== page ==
Alma Brasilera is enigmatically titled. Though Alexandre Pires' soul may belong to Brazil, his career evidently belongs to his Spanish-speaking fan base. In the tradition of 2003's Estrella Guia, there's not a line of Portuguese on the entire record. Finding a large, adoring audience in the Spanish-language pop market, Pires seems to be more than flirting at this point. Unlike its predecessor, Alma Brasilera offers more than just a nod to Pires' homeland, if not in language, then musically. Though subtle, samba creeps in through the cracks of at least half the material. The horn writing and occasional bottom-heavy surdo, as sparse as they are, have a unique character that will remind the listener of past bossa nova and samba greats. The other half of the repertoire is very much in keeping with the reverb-drenched mountaintop pop balladry for which Pires is known. While for some that may be criticism, Pires has the vocal ability to not only pull off such drama, but deliver it in abundance. Latin pop certainly profits from having the voice of a full-grown man in its ranks.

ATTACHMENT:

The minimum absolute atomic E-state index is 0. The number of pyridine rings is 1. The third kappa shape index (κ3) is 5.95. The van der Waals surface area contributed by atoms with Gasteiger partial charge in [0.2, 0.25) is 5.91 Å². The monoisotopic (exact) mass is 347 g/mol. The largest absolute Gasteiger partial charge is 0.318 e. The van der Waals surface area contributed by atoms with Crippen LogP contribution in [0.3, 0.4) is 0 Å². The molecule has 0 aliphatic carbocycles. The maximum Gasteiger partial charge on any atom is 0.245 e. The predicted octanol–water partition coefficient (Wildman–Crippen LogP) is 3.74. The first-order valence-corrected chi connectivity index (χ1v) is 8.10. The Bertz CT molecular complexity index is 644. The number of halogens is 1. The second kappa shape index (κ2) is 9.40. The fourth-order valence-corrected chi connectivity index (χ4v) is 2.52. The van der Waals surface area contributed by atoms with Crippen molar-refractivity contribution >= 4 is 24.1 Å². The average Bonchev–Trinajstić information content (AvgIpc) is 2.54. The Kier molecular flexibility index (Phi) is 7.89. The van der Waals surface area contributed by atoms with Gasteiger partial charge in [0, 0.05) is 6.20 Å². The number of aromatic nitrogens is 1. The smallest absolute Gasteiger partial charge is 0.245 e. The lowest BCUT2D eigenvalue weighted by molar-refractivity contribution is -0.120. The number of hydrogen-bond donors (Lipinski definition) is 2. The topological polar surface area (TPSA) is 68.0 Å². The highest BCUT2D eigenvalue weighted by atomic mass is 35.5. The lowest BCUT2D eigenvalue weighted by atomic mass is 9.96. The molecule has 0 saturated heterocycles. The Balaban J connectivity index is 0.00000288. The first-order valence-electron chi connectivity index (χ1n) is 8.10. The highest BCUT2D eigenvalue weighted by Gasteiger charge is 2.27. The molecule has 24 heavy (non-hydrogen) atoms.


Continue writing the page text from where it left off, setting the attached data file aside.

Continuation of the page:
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AllMusic Review by Evan C. Gutierrez